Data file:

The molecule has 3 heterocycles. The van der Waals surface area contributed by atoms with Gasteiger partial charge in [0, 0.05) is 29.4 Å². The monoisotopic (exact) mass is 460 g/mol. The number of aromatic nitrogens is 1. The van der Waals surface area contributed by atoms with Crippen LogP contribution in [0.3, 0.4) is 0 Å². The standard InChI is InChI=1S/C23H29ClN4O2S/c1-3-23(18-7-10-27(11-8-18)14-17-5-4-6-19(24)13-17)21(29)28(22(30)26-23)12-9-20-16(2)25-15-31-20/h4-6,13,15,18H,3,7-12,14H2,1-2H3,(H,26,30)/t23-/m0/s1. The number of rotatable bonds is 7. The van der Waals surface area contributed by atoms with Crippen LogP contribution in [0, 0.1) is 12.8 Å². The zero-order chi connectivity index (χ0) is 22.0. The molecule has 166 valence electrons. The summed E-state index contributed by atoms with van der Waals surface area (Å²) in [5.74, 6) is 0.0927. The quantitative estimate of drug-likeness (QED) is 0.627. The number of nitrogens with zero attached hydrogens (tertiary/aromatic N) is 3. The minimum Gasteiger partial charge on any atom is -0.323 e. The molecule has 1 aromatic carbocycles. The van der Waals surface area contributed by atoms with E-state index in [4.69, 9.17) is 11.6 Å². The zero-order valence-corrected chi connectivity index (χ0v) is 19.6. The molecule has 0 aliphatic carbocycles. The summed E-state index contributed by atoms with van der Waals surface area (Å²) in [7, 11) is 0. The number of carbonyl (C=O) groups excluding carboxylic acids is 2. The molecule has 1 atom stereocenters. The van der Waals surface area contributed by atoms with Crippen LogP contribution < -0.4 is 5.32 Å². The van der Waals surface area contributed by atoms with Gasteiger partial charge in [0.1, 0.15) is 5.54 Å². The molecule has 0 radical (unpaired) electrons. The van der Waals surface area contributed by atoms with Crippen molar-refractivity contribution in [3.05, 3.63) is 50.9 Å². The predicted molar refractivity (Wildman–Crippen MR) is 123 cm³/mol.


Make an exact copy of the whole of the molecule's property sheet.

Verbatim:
The molecule has 3 heterocycles. The van der Waals surface area contributed by atoms with Gasteiger partial charge in [0, 0.05) is 29.4 Å². The monoisotopic (exact) mass is 460 g/mol. The number of aromatic nitrogens is 1. The van der Waals surface area contributed by atoms with Crippen LogP contribution in [0.3, 0.4) is 0 Å². The standard InChI is InChI=1S/C23H29ClN4O2S/c1-3-23(18-7-10-27(11-8-18)14-17-5-4-6-19(24)13-17)21(29)28(22(30)26-23)12-9-20-16(2)25-15-31-20/h4-6,13,15,18H,3,7-12,14H2,1-2H3,(H,26,30)/t23-/m0/s1. The number of rotatable bonds is 7. The van der Waals surface area contributed by atoms with Crippen LogP contribution in [0, 0.1) is 12.8 Å². The zero-order chi connectivity index (χ0) is 22.0. The molecule has 166 valence electrons. The summed E-state index contributed by atoms with van der Waals surface area (Å²) in [5.74, 6) is 0.0927. The quantitative estimate of drug-likeness (QED) is 0.627. The number of nitrogens with zero attached hydrogens (tertiary/aromatic N) is 3. The minimum Gasteiger partial charge on any atom is -0.323 e. The molecule has 1 aromatic carbocycles. The van der Waals surface area contributed by atoms with E-state index in [4.69, 9.17) is 11.6 Å². The zero-order valence-corrected chi connectivity index (χ0v) is 19.6. The molecule has 0 aliphatic carbocycles. The summed E-state index contributed by atoms with van der Waals surface area (Å²) in [7, 11) is 0. The number of carbonyl (C=O) groups excluding carboxylic acids is 2. The molecule has 1 atom stereocenters. The van der Waals surface area contributed by atoms with Crippen LogP contribution < -0.4 is 5.32 Å². The van der Waals surface area contributed by atoms with Gasteiger partial charge in [0.1, 0.15) is 5.54 Å². The molecule has 0 radical (unpaired) electrons. The van der Waals surface area contributed by atoms with Crippen molar-refractivity contribution in [3.05, 3.63) is 50.9 Å². The predicted molar refractivity (Wildman–Crippen MR) is 123 cm³/mol.